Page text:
Keeping patients safe in nigeria


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Keeping patients safe in nigeria

  1. 1. Dr Olufemi Aina Consultant Aesculapius Healthcare Consultants
  2. 2.  Competencies in Healthcare Project Management, Business Development, Idea Generation, Process Improvement, Financial Management and Healthcare Quality Management.  MasterTrainers in TeamSTEPPS Patient Safety Strategies, Certified by the US. Department of Defense and Agency for Healthcare Research and Quality (AHRQ)  Certified Project Managers with Project Management Institute (PMI) in the United States.  Certified Quality Management and Process Improvement Experts with American Society of Quality (ASQ) .  USAID SHOPS (Strengthening Health Outcomes though Private Sector)Trainers on Financial Management for Medical Directors
  3. 3.  Only TeamSTEPPS Provider in Nigeria  Hospital Quality Management and Process Improvement  Hospital Business Advisory and Financial Management  Tailored Capacity Development for Healthcare Professionals  Hospital Marketing and Branding Service  Outsourced Hospital Management
  4. 4.  Young NYSC dr. in a GH, Lagos many years ago: ordered IM drugs, nurse uncomfortable, even though gave lower dose- respiratory arrest, called and answered promptly.  Young Father in a PH, Lagos: 2 years ago: overworked nurse (esp. with reports), set up IV line, suction didn’t work, sucked manually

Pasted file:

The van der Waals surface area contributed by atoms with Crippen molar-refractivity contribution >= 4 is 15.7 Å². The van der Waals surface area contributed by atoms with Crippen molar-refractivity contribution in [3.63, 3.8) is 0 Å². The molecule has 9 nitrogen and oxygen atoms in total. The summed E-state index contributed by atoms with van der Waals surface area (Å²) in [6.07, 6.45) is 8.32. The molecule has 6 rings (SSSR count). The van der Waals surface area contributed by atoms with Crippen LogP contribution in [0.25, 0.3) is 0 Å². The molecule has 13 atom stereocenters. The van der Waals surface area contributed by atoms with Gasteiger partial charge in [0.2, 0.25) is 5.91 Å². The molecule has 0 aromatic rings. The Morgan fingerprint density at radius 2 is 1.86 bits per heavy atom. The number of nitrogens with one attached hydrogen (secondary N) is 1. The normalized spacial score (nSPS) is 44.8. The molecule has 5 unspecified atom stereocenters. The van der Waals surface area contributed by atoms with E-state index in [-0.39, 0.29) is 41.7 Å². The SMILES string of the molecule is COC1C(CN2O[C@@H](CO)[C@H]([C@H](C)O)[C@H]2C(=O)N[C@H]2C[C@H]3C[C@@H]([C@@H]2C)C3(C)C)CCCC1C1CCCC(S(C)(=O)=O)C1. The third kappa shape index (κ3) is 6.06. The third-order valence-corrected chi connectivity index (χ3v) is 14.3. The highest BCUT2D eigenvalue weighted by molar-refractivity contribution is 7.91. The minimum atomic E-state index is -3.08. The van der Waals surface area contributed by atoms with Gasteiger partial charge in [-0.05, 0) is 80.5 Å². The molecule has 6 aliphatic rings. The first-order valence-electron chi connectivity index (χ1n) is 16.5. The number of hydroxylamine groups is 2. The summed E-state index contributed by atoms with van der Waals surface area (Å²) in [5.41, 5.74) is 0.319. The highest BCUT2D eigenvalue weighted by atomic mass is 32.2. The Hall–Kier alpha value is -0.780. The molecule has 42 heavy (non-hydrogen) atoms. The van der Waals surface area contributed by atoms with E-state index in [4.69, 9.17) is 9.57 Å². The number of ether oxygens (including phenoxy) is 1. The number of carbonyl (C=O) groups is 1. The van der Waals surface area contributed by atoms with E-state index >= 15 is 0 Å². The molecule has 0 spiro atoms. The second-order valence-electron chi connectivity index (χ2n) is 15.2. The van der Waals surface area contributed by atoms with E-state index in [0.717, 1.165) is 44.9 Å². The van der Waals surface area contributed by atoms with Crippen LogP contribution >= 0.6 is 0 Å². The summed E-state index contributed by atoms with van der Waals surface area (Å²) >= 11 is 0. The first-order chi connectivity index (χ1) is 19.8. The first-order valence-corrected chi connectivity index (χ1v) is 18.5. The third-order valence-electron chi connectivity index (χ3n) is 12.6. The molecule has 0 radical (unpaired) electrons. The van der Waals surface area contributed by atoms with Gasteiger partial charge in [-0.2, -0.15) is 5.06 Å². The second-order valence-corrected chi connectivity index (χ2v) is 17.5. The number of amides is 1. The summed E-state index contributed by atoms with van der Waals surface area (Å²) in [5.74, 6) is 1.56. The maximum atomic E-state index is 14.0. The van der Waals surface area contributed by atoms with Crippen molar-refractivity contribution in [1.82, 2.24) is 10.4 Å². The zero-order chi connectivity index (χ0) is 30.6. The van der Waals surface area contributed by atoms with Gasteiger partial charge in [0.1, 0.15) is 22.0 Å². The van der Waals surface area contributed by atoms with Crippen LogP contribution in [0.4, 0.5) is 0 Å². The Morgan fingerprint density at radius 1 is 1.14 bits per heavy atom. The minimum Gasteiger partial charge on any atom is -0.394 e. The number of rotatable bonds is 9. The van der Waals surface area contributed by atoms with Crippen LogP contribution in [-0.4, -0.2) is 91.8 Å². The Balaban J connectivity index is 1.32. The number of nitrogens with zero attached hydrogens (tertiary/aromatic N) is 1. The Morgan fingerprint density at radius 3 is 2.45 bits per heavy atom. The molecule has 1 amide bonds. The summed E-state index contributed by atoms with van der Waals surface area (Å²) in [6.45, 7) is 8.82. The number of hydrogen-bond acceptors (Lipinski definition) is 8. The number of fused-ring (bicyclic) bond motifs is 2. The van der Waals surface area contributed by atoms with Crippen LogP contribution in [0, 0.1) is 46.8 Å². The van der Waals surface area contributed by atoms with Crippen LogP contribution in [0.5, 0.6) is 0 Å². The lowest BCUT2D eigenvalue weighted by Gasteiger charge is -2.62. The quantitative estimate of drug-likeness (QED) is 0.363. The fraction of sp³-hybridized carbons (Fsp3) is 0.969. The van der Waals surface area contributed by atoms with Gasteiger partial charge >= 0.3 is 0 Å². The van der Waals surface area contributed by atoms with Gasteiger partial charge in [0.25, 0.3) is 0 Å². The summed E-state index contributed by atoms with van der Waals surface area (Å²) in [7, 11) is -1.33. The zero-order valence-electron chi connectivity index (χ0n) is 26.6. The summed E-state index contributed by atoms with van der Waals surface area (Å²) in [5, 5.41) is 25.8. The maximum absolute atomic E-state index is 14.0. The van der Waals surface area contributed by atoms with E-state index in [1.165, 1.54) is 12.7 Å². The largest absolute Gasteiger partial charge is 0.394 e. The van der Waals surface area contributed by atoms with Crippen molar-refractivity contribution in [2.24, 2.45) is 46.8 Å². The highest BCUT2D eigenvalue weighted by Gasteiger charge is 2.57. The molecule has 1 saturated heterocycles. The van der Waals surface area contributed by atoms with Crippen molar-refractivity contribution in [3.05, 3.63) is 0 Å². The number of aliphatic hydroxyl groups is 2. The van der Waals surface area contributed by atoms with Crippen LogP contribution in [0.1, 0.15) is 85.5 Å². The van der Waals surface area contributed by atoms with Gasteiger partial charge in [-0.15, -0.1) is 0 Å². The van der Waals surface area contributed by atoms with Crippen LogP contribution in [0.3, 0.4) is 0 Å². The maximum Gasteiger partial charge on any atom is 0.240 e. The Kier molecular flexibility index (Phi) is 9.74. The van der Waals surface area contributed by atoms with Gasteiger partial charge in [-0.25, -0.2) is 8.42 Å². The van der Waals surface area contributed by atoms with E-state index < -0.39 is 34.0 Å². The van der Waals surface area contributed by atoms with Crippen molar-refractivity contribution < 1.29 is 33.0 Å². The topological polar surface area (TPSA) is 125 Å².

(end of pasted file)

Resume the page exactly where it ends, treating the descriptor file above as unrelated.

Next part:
5. 5. Quality: the degree of the realisation of the reasons that the patient has come to the care hospital e.g. patient comes to for an operation. Safety:results which are not the reasons for the patient coming e.g. ‘not catching an infection’ and he is implicitly confident he will not run the risk of this happening. To a certain extent, ‘safety’ thus concerns ‘anti- quality’.
  6. 6. Near Miss is defined as an act could have harmed the patient but did not do so as a result of:  chance e.g. patient received a contraindicated drug but did not experience an adverse drug reaction  prevention e.g. a potentially lethal over-dose was prescribed, but a nurse identified the error before administering the medication  mitigation e.g., a lethal drug overdose was administered but discovered early and countered with an antidote. Adverse Events cause harm to patients—causing a large number of injury, disability, and death.  errors of commission e.g., prescribing a medication that has a potentially fatal interaction with another drug the patient is taking.  errors of omission (e.g., failing to prescribe a medication from which the patient would likely have benefited, which may pose an even greater threat to health.
  7. 7.  Processes or structures which, when applied, reduce the probability of adverse events resulting from exposure to the health-care system across a range of diseases and procedures.  Healthcare-associated infection is a global problem with over 1.4 million people suffering at any given time.  Medical errors result in numerous preventable injuries and deaths.  Inadequate Patient Safety Data in African Region
  8. 8. Adverse events 4% to 16% of all hospitalized patients Developing Countries estimated 5% to 10% of patients acquire one or more infections Risk 2 to 20 times higher than in developed countries. Sentinel Events SurgicalCare- > 50% of Adverse Events, Unsafe injections, blood and medicines African Countries Mali 18.9%,Tanzania 14.8%, Algeria 9.8% Drugs 25% of medicines are counterfeit, poly- pharmacy, inappropriate use of antimicrobials; overuse of injections, lack of prescription guidelines, inappropriate self-medication, non-adherence to dosing regimes.
  9. 9. 9 2006 Patient Safety and Quality Improvement Act of 2005 Executive Memo from President DoD MedTeams® ED Study Institute for Healthcare Improvement 100K lives Campaign “To Err is Human” IOM Report TeamSTEPPS 1995 1999 2001 2003 2004 2005 JCAHO National Patient Safety Goals MedicalTeamTraining